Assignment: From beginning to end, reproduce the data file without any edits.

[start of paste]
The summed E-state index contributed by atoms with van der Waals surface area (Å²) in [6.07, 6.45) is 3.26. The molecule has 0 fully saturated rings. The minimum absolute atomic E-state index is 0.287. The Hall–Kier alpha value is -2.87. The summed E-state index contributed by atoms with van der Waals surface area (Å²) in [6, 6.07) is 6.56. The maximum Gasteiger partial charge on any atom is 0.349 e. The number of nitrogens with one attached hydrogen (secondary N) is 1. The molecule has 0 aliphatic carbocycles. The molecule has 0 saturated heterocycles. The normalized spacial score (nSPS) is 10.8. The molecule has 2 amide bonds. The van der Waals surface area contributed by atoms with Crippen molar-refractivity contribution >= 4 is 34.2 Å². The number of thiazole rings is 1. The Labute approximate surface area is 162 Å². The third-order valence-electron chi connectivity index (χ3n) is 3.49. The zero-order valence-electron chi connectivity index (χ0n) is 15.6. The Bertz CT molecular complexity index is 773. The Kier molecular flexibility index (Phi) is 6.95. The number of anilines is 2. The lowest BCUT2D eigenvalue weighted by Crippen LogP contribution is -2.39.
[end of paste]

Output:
The summed E-state index contributed by atoms with van der Waals surface area (Å²) in [6.07, 6.45) is 3.26. The molecule has 0 fully saturated rings. The minimum absolute atomic E-state index is 0.287. The Hall–Kier alpha value is -2.87. The summed E-state index contributed by atoms with van der Waals surface area (Å²) in [6, 6.07) is 6.56. The maximum Gasteiger partial charge on any atom is 0.349 e. The number of nitrogens with one attached hydrogen (secondary N) is 1. The molecule has 0 aliphatic carbocycles. The molecule has 0 saturated heterocycles. The normalized spacial score (nSPS) is 10.8. The molecule has 2 amide bonds. The van der Waals surface area contributed by atoms with Crippen molar-refractivity contribution >= 4 is 34.2 Å². The number of thiazole rings is 1. The Labute approximate surface area is 162 Å². The third-order valence-electron chi connectivity index (χ3n) is 3.49. The zero-order valence-electron chi connectivity index (χ0n) is 15.6. The Bertz CT molecular complexity index is 773. The Kier molecular flexibility index (Phi) is 6.95. The number of anilines is 2. The lowest BCUT2D eigenvalue weighted by Crippen LogP contribution is -2.39.